My Turn: Services that forests perform are many

  • agnormark

Published: 6/14/2021 8:44:05 AM

Margaret Sheehan recently wrote an article, “Solar Gone Wrong,” in “Commonwealth,” saying “Jessica Robertson and Daniel Berwick would be well-advised to take the advice they offer in their recent opinion piece, that we should “shift the conversation from where solar shouldn’t go to where it should.”

The Commonwealth’s Solar Massachusetts Renewable Target Program, SMART, incentivizes projects located on buildings, parking lot canopies, landfills, brownfields, and “dual-use” solar and agriculture projects, as well as certain types of projects that benefit public entities, like municipalities, or that provide lower-cost electricity to multiple customers (“community-shared”). It seems as though these incentives are not enough to keep solar developers from seeking to destroy our forests.

In southeastern Massachusetts, Borrego Solar is responsible for the deforestation of at least 300 acres of globally rare pine barrens forests — one of three on earth. The Plymouth/Carver sole source aquifer has been deprived of the soil, sand and forests that filter the groundwater that supplies seven towns with drinking water. Rare and threatened plant and animal species have been obliterated.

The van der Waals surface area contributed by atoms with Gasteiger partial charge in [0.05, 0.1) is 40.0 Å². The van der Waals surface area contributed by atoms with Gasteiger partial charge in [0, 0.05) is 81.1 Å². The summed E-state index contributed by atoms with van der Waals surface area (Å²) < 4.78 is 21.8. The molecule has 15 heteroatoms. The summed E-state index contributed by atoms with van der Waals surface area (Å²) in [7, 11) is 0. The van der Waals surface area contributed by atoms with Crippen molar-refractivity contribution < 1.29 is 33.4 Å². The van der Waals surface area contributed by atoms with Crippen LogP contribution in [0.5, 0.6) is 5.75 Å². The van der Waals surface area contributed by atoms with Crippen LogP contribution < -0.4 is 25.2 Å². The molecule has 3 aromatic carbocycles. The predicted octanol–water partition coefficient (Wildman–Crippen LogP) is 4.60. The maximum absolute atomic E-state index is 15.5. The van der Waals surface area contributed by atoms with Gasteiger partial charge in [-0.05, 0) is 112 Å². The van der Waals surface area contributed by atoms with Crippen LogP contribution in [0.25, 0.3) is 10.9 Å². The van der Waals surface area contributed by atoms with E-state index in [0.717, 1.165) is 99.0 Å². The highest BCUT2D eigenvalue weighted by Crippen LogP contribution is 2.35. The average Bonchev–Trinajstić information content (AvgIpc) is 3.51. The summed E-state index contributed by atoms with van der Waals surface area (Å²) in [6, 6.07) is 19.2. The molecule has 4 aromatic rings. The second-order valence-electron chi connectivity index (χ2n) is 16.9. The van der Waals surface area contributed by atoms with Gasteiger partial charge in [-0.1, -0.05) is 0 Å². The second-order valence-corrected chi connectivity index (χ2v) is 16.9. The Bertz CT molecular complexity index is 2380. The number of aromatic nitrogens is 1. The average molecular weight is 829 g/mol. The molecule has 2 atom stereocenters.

Similar destruction is happening in Western Massachusetts. Large, sometimes foreign, corporations search for the least expensive land on which to site solar arrays. These industrial enterprises threaten to destroy acres of forest land in our rural towns. What is being taken — the carbon-sequestering forests and biological diversity — is priceless.

Mass Audubon is sounding the alarm and exposing the horrifying deforestation of Massachusetts — about 4,000 acres for ground-mounted solar. The trend is accelerating under misguided state energy subsidies and the call for “electrification of everything.” Electrification of the grid with ground-mounted solar that destroys forests and threatens water supplies is a fool’s mission.

As Dr. William Moomaw, of the Woodwell Climate Research Center, says, “We shouldn’t be putting solar arrays on our prime agricultural land or our forest lands. You lose all the functionality of the forest when you cut the trees.”

The services that forests perform are many, with carbon sequestration being but one. We do need to use the energy of the sun, but not at the expense of the living ecosystem on earth.

Laurel Facey lives at Sugarbush Farm in Wendell. Margaret Sheehan, a Plymouth resident, is a volunteer with Save the Pine Barrens Inc.




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